How Does Rain Happen, Where Does The Rain Go, Why is The Ocean Salty, and Where is The Main Freshwater Source?

How does rain happen, Where does the rain go, Why is the ocean salty, and Where is the main freshwater source?

    In this article I will explain the basics of what was indicated in the title.

1. How does rain happen? Well to start, I’ll have to begin with the ground and plants. There is a LOT of water underground. The soil is moist yes, but there is a thing called groundwater flow. Under the water table (The water table is a line under the ground that signifys when the soil becomes saturated)(Saturated means that the soil can not hold any more water and that it is soaked) is where groundwaterflow exists, and it makes up 0.685% of the entire Hydrosphere! Thats only a little right? I’ll get into where the rest is in a minute. When there is a body of water somewhere, the sun makes it warm, and then evaporation happens. Evaporation evaporates water into the air. Eventually condensationn happens and it turns into a cloud. Then when the cloud can’t hold anymore water, it precipitates. Precipitation can come in several different forms: rain, snow, sleet, or hail. Now, another way of this to be done is called transpiration. It would be the same process except when transpiration happens, the water is evaporated from plants.

2. Now that we know where rain comes from, where does it go? Well, the water that falls onto land can either go into the soil, or, run along the ground wich is called surface runoff. If it goes via surface runoff, it will eventually flow into a stream, river, lake, or ocean. Another way it can get to a larger source of water would be via river flow. The water would flow along the river, usually to the ocean. How long does it take to get to the ocean? You might ask. Well, The residence time (How long the water stays in a lake/river…) For a river is about 2 weeks. For an ocean however, the residence time is around 4,000 years!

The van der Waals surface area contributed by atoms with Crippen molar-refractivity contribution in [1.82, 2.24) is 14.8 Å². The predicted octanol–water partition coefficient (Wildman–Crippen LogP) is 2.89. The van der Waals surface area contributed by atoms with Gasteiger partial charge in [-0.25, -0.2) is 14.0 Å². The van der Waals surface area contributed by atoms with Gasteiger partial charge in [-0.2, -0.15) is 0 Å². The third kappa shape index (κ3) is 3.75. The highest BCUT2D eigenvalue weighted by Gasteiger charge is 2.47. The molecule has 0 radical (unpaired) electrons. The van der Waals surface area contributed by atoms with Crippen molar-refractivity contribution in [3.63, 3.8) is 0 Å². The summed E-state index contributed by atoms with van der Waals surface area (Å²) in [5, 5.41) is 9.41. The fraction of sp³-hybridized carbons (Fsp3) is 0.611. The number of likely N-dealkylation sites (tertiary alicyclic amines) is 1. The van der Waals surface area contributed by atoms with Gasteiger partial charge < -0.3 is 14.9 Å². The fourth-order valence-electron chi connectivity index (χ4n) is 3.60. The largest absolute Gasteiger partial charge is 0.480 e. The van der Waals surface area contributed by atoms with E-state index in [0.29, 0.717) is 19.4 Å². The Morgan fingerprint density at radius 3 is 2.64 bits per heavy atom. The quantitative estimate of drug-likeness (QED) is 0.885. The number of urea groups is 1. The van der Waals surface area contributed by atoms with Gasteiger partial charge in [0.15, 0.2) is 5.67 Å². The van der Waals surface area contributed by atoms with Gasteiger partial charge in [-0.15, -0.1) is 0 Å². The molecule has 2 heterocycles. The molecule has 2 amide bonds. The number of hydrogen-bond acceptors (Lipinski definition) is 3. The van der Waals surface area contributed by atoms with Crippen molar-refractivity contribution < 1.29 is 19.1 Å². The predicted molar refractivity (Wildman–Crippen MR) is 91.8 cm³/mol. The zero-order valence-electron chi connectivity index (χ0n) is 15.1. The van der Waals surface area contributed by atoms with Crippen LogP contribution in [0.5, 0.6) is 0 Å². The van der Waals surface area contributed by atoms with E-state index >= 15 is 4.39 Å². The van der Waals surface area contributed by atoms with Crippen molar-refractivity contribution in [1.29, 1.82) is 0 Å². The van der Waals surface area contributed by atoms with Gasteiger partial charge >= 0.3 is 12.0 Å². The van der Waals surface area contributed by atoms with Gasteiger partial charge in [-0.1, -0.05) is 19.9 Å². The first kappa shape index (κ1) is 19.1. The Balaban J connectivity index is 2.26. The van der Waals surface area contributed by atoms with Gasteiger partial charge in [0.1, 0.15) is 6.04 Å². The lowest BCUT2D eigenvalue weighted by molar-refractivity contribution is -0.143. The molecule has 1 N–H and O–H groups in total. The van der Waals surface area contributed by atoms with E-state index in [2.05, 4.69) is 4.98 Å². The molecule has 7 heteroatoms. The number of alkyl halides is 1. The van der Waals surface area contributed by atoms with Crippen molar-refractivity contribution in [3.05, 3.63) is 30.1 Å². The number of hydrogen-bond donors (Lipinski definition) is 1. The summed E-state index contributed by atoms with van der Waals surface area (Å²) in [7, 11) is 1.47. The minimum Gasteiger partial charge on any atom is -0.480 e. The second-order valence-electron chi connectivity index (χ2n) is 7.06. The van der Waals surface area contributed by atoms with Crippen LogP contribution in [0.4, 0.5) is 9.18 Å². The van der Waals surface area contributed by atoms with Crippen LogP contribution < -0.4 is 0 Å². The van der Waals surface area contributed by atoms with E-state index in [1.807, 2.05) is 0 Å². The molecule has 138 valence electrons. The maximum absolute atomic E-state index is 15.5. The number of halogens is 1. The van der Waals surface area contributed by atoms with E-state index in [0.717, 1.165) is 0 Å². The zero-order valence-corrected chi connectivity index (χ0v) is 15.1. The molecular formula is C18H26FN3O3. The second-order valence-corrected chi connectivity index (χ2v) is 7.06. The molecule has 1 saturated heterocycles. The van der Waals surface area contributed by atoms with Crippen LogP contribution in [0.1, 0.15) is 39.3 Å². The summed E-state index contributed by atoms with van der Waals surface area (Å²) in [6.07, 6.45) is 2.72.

3. So why is the ocean salty? I can awnser that outright. When water evaporates it leaves the salt behind. How did it get salty? Usually surface runoff will pick things up as it’s ” running off” the land (including salt). Salty water makes up around 97% of our water on the earth. Most of our freshwater source is contained in Icebergs and Glaciers.

4. Icebergs and Glaciers make up 2.050% of the Hydrosphere, and are fresh water, unlike sea ice. Sea ice is Sea water that is frozen, Icebergs are completly different! Ice bergs started as glaciers, wich form on mountaintops and slide down the mountainside into the sea. 90% of an Iceberg is underwater so we only see about one tenth of them! Icebergs are our main freshwater source but the largest LIQUID freshwater source is groundwater.

So there are the basice I hope you enjoyed!

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